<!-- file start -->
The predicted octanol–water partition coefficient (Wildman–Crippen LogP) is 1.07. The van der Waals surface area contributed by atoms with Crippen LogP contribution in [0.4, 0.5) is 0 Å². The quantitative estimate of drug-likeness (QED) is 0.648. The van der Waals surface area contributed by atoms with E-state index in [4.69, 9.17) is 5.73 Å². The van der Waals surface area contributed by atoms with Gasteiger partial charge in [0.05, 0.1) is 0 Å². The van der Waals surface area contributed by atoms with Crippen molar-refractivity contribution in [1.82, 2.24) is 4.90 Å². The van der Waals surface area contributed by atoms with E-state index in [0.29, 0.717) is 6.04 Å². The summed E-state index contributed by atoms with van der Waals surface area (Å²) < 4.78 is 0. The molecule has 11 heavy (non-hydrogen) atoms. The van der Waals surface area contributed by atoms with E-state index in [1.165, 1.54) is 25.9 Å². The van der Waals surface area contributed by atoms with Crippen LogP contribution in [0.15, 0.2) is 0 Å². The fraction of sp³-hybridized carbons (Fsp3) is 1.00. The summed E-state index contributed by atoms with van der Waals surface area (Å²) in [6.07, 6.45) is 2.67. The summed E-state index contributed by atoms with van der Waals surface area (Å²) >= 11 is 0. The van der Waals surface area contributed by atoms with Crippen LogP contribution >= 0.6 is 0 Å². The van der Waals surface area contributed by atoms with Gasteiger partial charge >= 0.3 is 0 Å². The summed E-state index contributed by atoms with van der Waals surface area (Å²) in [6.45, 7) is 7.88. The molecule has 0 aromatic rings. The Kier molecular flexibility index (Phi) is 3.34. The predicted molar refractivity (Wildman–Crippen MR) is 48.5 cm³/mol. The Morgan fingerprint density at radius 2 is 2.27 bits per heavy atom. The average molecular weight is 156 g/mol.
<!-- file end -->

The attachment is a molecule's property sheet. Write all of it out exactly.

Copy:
The predicted octanol–water partition coefficient (Wildman–Crippen LogP) is 1.07. The van der Waals surface area contributed by atoms with Crippen LogP contribution in [0.4, 0.5) is 0 Å². The quantitative estimate of drug-likeness (QED) is 0.648. The van der Waals surface area contributed by atoms with E-state index in [4.69, 9.17) is 5.73 Å². The van der Waals surface area contributed by atoms with Gasteiger partial charge in [0.05, 0.1) is 0 Å². The van der Waals surface area contributed by atoms with Crippen molar-refractivity contribution in [1.82, 2.24) is 4.90 Å². The van der Waals surface area contributed by atoms with E-state index in [0.29, 0.717) is 6.04 Å². The summed E-state index contributed by atoms with van der Waals surface area (Å²) < 4.78 is 0. The molecule has 11 heavy (non-hydrogen) atoms. The van der Waals surface area contributed by atoms with E-state index in [1.165, 1.54) is 25.9 Å². The van der Waals surface area contributed by atoms with Crippen LogP contribution in [0.15, 0.2) is 0 Å². The fraction of sp³-hybridized carbons (Fsp3) is 1.00. The summed E-state index contributed by atoms with van der Waals surface area (Å²) in [6.07, 6.45) is 2.67. The summed E-state index contributed by atoms with van der Waals surface area (Å²) >= 11 is 0. The van der Waals surface area contributed by atoms with Crippen LogP contribution >= 0.6 is 0 Å². The van der Waals surface area contributed by atoms with Gasteiger partial charge >= 0.3 is 0 Å². The summed E-state index contributed by atoms with van der Waals surface area (Å²) in [6.45, 7) is 7.88. The molecule has 0 aromatic rings. The Kier molecular flexibility index (Phi) is 3.34. The predicted molar refractivity (Wildman–Crippen MR) is 48.5 cm³/mol. The Morgan fingerprint density at radius 2 is 2.27 bits per heavy atom. The average molecular weight is 156 g/mol.